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Firestone Walker collaborates with restaurants on limited mezcal barrel-aged beers

Get your hands on these smoky, barrel-aged beauties before they're gone.
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Viaje de Roble 2015Barrel-aging is just shy of commonplace now, with bourbon barrels, wine barrels and (increasingly) gin barrels playing host to beers for months at a time, adding booze and wood and all kinds of other delightful flavors. Mezcal barrels are new territory for barrel-aging, but in the hands of Firestone Walker brewmaster (and secret wizard) Matt Brynildson, good things are sure to happen.

“Mezcal is one of the best ways to incorporate smoke flavors into a beer,” Brynildson says. “It blew my mind when the barrel showed up. I thought there might be a touch of smoke but holy cow.”

In case it’s been awhile since your last ragingly awful Cancun hangover, mezcal is an agave-based spirit similar to tequila, but it’s made from roasted piña (the heart of an agave plant), which lends that smoky flavor. Brynildson worked with Yard House Restaurants and Chicago-based One Off Hospitality Group (The Publican, Big Star) to craft two limited edition mezcal barrel-aged beers. The first is called Traveling Oak, a Del Maguey mezcal barrel-aged verison of Parabola, Firestone’s Russian imperial stout, and it debuts April 7 at Yard House locations in Long Beach, San Jose, Boston, Denver and Seattle.  Portland gets its chance to try the beer at Yard House on April 14. The second is Viaje de Roble, a Fidencio mezcal barrel-aged stock ale (a traditionally sweet, malt-forward brew with fruity esters) to debut at a dinner at Big Star tonight and stay on tap there and at The Publican for as long as kegs last.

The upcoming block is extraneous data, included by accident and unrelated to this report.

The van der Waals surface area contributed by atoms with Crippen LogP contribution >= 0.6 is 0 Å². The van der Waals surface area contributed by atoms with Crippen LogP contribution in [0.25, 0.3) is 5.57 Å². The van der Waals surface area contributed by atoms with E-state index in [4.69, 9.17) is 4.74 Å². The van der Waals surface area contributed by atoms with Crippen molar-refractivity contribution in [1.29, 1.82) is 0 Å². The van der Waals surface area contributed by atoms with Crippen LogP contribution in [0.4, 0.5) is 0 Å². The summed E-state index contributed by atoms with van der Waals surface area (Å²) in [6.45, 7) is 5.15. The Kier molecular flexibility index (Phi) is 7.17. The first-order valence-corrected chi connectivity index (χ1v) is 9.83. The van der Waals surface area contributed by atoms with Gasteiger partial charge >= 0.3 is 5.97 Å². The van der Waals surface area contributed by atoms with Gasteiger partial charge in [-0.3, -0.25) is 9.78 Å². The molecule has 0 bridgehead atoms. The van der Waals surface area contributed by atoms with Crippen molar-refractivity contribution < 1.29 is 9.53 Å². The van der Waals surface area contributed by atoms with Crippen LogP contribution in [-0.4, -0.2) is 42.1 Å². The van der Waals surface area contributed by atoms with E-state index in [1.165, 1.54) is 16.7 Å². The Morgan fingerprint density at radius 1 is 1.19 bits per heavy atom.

The barrels used for both beers have long histories. The barrels used to craft Traveling Oak began life as Old Rip Van Winkle bourbon vessels before heading to Del Maguey, where they aged a bourbon barrel mezcal. Only then were they ready to make their long journey to Firestone Walker, where Brynildson filled them with Parabola.

“Parabola stout is full of roasty and smokey flavors,” Brynildson says. “Aging for about a year trimmed off some jagged and rough edges from the beer and allowed what was in the barrel to come through. You get this mezcal smokey character and some of the vanilla and oak, and there still is this touch of tequila, a touch of agave type spirit character in there.”

The Publican/Big Star beer, Viaje de Roble, has a story that begins with a W.L. Weller Antique 107 bourbon barrel. That barrel then headed to Oaxaca, Mexico, where it rested for 70 days with a Fidencio mezcal inside. Once Big Star’s beverage director Laurent Lebec had a chance to sample the mezcal, he knew the barrel had more to give. On the last leg of its journey, the barrel headed to Paso Robles, ready for Firestone Walker’s beer.

So, are Mexican and South American spirits the new bourbon when it comes to barrel aging? Brynildson is certainly on board. “Let’s go south of the border to look at cachaca and all these other spirits that are barrel-aged. That’s at the cutting edge of what you’ll see more of coming down the pipes.”

 

 

Author
Kate Bernot is DRAFT’s beer editor. Reach her at kate.bernot[at]draftmag.com.

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